Wednesday, April 7, 2010

Radicalized citizens

I've been putting off writing this post for a while, hoping that things would settle down, that we could resume our regularly scheduled lives without waiting for the next ugly thing to happen. Or maybe I've just been in denial about the whole thing, refusing to accept that my fellow citizens could truly resort to these kinds of behaviors.

I've gone back a bit in time, thanks to the internet, to refresh my memory about the period of time - late 60s through mid-70s or so - when the radicals in this country were on the left. Many - maybe most - were so far left that even those of us who identified ourselves as Democrats couldn't relate to them. I didn't know anyone who identified with the Symbionese Liberation Army, the Black Panthers, or Students for a Democratic Society, but I lived a rather sheltered life in the South, free from most of the frustrations and concerns these organizations sought to address. In looking back, I suppose I felt that they really didn't have anything to do with me, and it seemed unlikely that my life would be impacted by them. I also lived near a US Air Force base and most of the people I associated with supported the military - and, by extension - the war in Vietnam.

We were also, during these years, still numbed by the several assassinations that had been carried out against liberal figures - both Kennedys, Martin Luther King, Jr., Malcolm X - and I suppose felt that it couldn't get much worse.

It's been a long time since I've been as concerned as I am today about the tenor of the conversation in this country.

It frightens me that elected officials are receiving death threats because of their votes or because of the color of their skin. It deeply disturbs me - as it should any person of goodwill - that there are those who would attempt to influence the votes of our officials through threats and intimidation. I believe strongly that, in a free society, we have not only the right but the obligation to make our feelings known to our representatives. We can make those statements through our votes, our letters, our phone calls, our donations; when we make them by threatening the well-being of others then we are perilously close to becoming that which we despise.

When I see and hear the hatred and anger that is being expressed by so many on the Right; when I see elected representatives encouraging and providing venues for this anger; when I hear talk radio personalities and public figures using words like "target," "crosshairs," "reload," in their rhetoric; and when explicit threats are left on voice mails and the addresses of family members are published on the internet; when I hear words comparing our President to the most hated and reviled man of the 20th century; all of these things make me fearful for our nation and for my safety and that of my loved ones.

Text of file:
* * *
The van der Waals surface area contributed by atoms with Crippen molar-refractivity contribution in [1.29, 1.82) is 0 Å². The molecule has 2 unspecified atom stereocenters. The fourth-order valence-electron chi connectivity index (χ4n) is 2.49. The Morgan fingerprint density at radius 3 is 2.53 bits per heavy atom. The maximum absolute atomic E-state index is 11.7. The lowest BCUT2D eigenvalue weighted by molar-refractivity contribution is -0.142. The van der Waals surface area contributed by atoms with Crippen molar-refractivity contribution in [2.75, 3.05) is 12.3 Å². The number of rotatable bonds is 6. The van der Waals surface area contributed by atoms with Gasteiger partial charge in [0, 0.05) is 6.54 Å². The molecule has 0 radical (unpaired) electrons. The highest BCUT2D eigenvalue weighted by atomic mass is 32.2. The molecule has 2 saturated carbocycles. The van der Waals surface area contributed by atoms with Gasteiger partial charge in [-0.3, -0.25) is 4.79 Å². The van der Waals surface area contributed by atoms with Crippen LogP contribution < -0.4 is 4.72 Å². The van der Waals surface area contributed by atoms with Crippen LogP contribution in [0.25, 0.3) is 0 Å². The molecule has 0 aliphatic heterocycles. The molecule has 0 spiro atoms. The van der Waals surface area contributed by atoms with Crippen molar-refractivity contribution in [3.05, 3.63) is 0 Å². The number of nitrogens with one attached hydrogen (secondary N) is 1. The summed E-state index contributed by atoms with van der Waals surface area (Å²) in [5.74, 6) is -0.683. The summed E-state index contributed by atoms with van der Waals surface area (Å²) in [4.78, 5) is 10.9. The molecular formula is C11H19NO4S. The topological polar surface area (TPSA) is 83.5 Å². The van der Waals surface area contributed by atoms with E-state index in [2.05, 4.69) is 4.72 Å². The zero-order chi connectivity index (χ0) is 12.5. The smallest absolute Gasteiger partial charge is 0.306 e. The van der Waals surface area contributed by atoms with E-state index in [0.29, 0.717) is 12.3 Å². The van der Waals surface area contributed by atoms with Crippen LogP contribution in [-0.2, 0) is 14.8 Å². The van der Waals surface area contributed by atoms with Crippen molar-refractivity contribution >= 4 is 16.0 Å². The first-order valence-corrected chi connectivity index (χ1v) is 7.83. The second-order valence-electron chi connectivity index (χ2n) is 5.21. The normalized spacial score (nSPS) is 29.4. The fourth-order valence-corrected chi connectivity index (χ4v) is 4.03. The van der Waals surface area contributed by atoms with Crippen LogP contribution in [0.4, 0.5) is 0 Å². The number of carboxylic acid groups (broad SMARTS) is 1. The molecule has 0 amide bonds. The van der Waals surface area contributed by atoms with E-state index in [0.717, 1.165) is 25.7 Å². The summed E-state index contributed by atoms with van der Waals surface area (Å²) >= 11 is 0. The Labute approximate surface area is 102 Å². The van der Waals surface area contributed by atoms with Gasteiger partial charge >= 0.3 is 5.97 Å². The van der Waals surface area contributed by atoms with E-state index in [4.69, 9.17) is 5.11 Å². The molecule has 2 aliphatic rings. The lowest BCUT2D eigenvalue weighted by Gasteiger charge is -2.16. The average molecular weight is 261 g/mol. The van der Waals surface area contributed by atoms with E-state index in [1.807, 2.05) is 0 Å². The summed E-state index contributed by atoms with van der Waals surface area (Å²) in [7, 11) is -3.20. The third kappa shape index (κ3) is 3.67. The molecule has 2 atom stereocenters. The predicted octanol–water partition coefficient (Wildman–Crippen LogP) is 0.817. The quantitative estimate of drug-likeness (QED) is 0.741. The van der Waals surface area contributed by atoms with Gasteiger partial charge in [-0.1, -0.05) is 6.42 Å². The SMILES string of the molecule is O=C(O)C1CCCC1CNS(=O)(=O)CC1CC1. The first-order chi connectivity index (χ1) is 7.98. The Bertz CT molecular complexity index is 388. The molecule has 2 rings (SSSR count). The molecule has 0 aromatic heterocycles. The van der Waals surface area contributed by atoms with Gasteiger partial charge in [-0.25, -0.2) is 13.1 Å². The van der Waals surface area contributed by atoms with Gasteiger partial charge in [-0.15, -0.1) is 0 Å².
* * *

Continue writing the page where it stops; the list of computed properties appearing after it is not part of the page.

As a free society we must recognize the responsibility that is inherent in that freedom. We must remember that our right to free speech does not extend to the right to yell "fire" in a crowded theater, or to slander or libel others by our words. And though most of the language that is spoken in these rallies and on television and radio can claim free speech protection, there is still a responsibility to be aware of the influence we may have on those whose claim to mental stability is tenuous at best.

I invite you to view the following two clips for a sense of what is going on. For those of you who do not subscribe to my political views, I apologize that they are from a liberal television show - Rachel Maddow on MSNBC - and ask that you not let that influence your perception of what is going on. I have seen most of these clips on a variety of venues (though not on FOX News, since I don't watch it), and am satisfied that they are representative of what is happening today in our land. They are long, but I think they are well worth the time spent.

Finding the origin of political violence

Right wing threats of violence intensify

We truly must find a way to come together in this country. We are dangerously close to losing what so many have given their lives to secure.